Interview by Karel Van Keymeulen
Bringing music to children, even from a very young age, is very valuable. So says Marc Leman, full professor of musicology at UGent and director of the IPEM; Institute for Psychoacoustics and Electronic Music. He did extensive research on how we listen to and experience music.
'Within our research we come from a period when the emphasis was very much on the cognitive or processing of information, but today we see it more broadly,' says Marc Leman. 'Personally, I find it difficult to sit still when hearing Beethoven's fifth piano concerto, but the codes in a classical concert hall demand it.
Even though listening to music in such a hall is only a tiny part of how people experience music. 'Most people move when they listen to music, and they do so because music generates empathy and emotions,' said Leman, who plays the trumpet himself and prefers jazz.
Children who play music themselves activate their auditory brain centers?
Indeed. Children who play music are often better at subjects such as math. Although you have to add a caveat there. It may be that children who are actually good at math also like to play music. What is cause, what is effect? It is certain that children who play music learn to listen well early, which in turn is an advantage in language acquisition.
Working with children is important to broaden their sensory palette early. To get children to hear something other than TikTok tunes.
Are there similar positive effects when listening to music?
We think there is an effect because you tap into the same functions of empathy with music. Listening is more perception-oriented and does not require fine motor skills. The emphasis may be on distinguishing sounds.
Did you do research on children and passive listening to music?
We did research with children in schools. It comes down to teaching children focused listening. Both melody and rhythm are interesting to begin with. While they were focused listening, we had them draw pictures.
Studies indicate that when listening to music, your brain stimulates motor functions. Even better is to ask the children to dance or move to the music. You can measure that and track it with a motion tracking system.
In a concert hall, you could use tablets to track their pen. You then have a time signal and you can follow the synchronization with the music. Drawing is an alternative if dancing is not possible. Then you can ask questions and reflect on their music experience.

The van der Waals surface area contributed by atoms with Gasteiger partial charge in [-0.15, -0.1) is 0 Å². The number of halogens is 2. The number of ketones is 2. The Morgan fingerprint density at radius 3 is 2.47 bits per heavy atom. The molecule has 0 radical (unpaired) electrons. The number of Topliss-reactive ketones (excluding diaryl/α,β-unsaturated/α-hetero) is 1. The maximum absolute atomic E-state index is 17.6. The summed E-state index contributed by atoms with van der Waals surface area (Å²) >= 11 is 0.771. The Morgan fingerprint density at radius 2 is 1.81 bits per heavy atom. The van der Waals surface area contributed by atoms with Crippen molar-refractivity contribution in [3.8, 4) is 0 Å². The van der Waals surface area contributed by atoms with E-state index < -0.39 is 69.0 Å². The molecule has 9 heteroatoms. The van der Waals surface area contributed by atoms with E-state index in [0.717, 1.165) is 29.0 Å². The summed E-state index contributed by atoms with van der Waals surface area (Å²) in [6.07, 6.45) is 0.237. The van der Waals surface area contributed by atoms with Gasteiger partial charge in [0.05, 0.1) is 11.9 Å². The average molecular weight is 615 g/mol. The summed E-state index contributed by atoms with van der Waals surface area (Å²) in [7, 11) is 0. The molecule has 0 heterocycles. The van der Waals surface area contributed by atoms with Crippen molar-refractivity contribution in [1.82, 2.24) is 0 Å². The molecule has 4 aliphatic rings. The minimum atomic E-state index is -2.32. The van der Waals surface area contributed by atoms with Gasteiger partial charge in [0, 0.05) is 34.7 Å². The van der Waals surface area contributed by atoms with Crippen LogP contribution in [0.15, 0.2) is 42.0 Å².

Ha Concerts is connecting children across genres with music. What can that achieve?
It's a very nice and important initiative. Working with children is important to broaden their sensory palette early on. To get kids to hear something other than TikTok tunes. Also, learning to listen well can be a step to making their own music afterwards.
Can you introduce babies to music already?
We recently did a project with theater De Spiegel from Antwerp. They are specialized in bringing music to babies. We made a movable dome in which twenty speakers hang. The sound goes around in it. We play a soundscape, which is stimulating for the children. Sometimes parents' voices are in it, and you can see certain children react immediately.
I'm also working on a project with a neonatologist. He asked to stimulate premature babies in the incubator with music. The intention is to show that music would reduce stress in such a stressful environment. Music would also be a stimulus to develop their brains.
What genres of music are you thinking of for this?
The choice of music is very important. Lullabies are the most obvious choice, but we are also thinking of sound compositions with sounds from everyday life: pots and pans, voices, radio, ... By the way, in those incubators there are children from very different cultures, we also take that into account.
What should you pay attention to when working with children?
At concerts, children like it when the musicians talk to them, show them things, interact with them. You can build that up in layers, for example, to let them discover each instrument.
It is important to offer children a rich auditory environment early. This is to stimulate their auditory system and to teach them to explore the richness of music. That seems like a very nice project for Ha.
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